Director: Kwak Kyung-taek
Notable Cast: Kim Rae-won, Kim Hae-sook, Sung Dong-il, Jang Young-nam, Jeon Hye-jin, Lee Ji-won, Baek Bong-ki
In the last few years, the South Korean market has started exporting some pretty intriguing genres. Horror, in particular, made quite the splash just two years ago. The Wailing and Train to Busan erupted from South Korea to take the international world by storm. When the first trailer for RV: Resurrected Victims slyly slipped online from Well Go USA, the same company that released the previous two films in the US, it looked like it would be a third film to add to the critical success of the other films mentioned. In fact, the tone and concept almost seemed to be a combination of the two films as it focused on resurrected dead people and what looked like a substantial amount of existential dread. These were the expectations that I proudly strapped on for my journey into the film. These were also the expectations that sabotaged most – if not all – my pleasure in watching RV: Resurrected Victims. Instead of a thorough examination of the social and cultural impacts of its concepts, victims returning from the dead to seek vengeance on those who killed them and were not punished by justice, RV stumbles through and ends up being a cliché riddled detective procedural that embraces the South Korean thriller formula with a ‘safe is better than sorry’ attitude rather than shooting for the stars. Compared to the heights of execution that made The Wailing and Train to Busan immediate critic and fan favorites, RV just rings hollow and hardly can even be considered horror to make those comparisons.
|Rain, rain go away. Seriously though, dead people are coming back, you're just irritating.|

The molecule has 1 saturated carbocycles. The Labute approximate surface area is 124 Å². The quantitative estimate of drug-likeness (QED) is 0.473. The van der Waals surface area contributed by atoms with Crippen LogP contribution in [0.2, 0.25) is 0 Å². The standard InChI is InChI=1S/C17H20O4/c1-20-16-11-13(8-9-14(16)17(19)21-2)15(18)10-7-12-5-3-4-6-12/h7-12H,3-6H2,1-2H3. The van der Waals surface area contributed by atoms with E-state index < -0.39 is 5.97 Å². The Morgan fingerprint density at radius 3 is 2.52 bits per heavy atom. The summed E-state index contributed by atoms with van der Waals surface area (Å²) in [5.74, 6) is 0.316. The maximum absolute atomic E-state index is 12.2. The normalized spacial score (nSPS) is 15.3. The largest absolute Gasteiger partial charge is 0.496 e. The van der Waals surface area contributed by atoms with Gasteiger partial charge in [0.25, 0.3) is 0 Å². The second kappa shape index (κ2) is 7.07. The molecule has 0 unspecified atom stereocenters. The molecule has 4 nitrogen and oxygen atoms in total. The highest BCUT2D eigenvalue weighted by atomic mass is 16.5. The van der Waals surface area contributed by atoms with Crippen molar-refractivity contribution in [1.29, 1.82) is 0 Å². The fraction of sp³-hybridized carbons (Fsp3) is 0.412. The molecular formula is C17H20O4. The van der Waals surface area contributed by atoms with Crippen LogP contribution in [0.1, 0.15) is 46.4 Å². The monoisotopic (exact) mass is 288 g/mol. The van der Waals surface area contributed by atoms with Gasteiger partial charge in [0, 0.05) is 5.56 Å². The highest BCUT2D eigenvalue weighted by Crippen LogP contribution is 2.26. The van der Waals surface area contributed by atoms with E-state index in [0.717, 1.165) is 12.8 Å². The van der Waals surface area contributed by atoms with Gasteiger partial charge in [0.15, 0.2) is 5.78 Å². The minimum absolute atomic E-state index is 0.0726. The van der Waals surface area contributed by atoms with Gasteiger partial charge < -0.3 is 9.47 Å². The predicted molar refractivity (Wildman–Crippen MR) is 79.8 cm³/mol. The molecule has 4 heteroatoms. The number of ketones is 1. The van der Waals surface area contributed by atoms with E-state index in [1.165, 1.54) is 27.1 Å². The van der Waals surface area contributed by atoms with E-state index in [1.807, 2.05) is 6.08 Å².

Granted, RV: Resurrected Victims is hardly an exercise in terrible film making. The South Korean market simply would not allow that, particularly from a film that would end up seeing international distribution. As always, the production values are more than impressive and on all accounts the performances from the cast remain layered and effective. As the lead protagonist, Kim Rae-won as a prosecutor whose mother returns from the grave to seek vengeance on her killer, gives an admirable performance to invoke a lot of the audience emotions towards what is happening on screen while the larger ensemble cast powers through the predictable set ups and melodramatic dialogue. In many ways, the film attempts with its damnedest to sell itself and, if anything, that’s respectable.
Despite these strong production values and earnest performances, RV just simply cannot overcome its own misused concepts and forced melodramatic moments. As mentioned, the film starts off on an intriguing Twilight Zone-ish concept that held a lot of weight in potential to create a larger social commentary, but the film instead opts to tell a more intimate story about one gentleman, his dead mother, and a murder mystery that borderlines conspiracy. By the time it introduces the mystery itself, setting up a more traditional narrative that uses its supernatural slant in the loosest ways possible which only invoke far more questions than the film is willing to answer, it falls into predictable pathways that undercut any emotional power that it could have with its characters. To put it in simpler terms, it tries really hard for pay off that it has not earned. This kind of hollow experience, despite all of the potential to be a heart wrenching story for a family with grander implications on a system that does not necessarily punish the unjust, fringes on being truly boring. Not to mention, an experience that never resonates beyond its own narrative.
|She's back. To bring justice and kick ass.|
Perhaps the film may have felt stronger if I had not pulled in the expectational baggage of the soaring successes of The Wailing and Train to Busan with me, but at this point it’s hard for me to call RV: Resurrected Victims more than a curiosity watch. The concept seems intriguing enough and it’s not unjustified to expect the strong production and performances that the film does give its audience. In the end though, RV just does not have the wherewithal to take its material to bigger levels and falls into predictable pastures that do not do it any favors as it ignores its horror elements for melodramatic ones. Go in with tempered expectations and perhaps one will find some more enjoyment and depth out of the film than I did, but for now RV remains a film more for South Korean cinema fans and those curious to the concept than something I would recommend on a larger scale.
Written By Matt Reifschneider